Bank lending and the financial health of borrowers in Brazil ended 2019 on a positive note, as default ratios and lending spreads fell against a backdrop of strong credit growth.
Central bank figures showed the amount of outstanding loans in Latin America’s largest economy rose to R$3.47 trillion in December, up 1.6% on the month and 6.5% from the year before, the second annual rise in a row.
The figures reflect growing demand for, and availability of, private-sector bank loans free of government influence, instead of credit provided by state-run entities.
Alberto Ramos, head of Latin American strategy at Goldman Sachs in New York, said continued and accelerating economic growth bodes well for the coming months.
«We expect credit conditions to improve … as credit risk moderates with the forecasted gradual economic recovery, and credit demand picks up supported by the forecasted gradual improvement of the labor market backdrop and further decline in rates,» he wrote in a note to clients.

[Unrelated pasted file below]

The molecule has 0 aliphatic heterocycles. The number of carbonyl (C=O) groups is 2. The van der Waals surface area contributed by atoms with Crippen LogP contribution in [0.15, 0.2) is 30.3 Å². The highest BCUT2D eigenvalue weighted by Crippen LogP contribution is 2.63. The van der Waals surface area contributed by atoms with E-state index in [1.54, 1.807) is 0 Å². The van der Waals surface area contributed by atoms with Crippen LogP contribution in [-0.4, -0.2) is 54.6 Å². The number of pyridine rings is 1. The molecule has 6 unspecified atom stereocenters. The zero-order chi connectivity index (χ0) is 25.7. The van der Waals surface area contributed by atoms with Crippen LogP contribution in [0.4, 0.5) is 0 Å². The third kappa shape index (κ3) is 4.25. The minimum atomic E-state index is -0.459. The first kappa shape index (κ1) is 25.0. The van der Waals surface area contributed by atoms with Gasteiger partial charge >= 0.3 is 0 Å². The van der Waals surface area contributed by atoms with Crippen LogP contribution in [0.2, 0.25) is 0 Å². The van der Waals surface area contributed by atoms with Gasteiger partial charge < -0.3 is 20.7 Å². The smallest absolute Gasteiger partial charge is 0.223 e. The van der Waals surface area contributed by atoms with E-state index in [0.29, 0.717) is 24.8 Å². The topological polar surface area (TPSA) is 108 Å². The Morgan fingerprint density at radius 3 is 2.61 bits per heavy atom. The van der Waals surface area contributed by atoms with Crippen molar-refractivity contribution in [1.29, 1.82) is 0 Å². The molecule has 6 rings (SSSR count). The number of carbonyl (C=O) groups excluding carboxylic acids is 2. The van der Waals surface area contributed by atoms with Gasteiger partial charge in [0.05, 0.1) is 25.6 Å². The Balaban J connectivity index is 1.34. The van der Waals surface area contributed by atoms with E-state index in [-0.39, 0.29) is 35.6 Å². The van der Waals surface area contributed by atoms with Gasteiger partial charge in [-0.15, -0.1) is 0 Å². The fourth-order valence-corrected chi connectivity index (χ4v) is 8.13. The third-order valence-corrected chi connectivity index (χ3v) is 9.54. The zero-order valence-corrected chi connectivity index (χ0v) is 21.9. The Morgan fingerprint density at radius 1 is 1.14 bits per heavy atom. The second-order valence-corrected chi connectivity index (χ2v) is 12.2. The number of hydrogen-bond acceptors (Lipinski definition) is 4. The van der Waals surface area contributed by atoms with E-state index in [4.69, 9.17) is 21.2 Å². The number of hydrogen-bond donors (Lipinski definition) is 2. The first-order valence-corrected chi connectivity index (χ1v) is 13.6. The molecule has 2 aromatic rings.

Credit to individuals rose 11.7% last year, and corporate borrowing rose 0.2%, the central bank said, while loans from national development bank BNDES fell 13.9% last year.
Lending spreads fell sharply on the month to 28.5% from 30.6% in November, the lowest level last year, although that was still up from 27.8% a year earlier.
The 90-day default ratio dipped to 3.7% in December from 3.8% the month before, the lowest since the central bank’s series began in 2011.
Original Story: Reuters |Jamie McGeever and Marcela Ayres
Photo:Photo by Bruno Neves for FreeImages.com
Edition: Prime Yield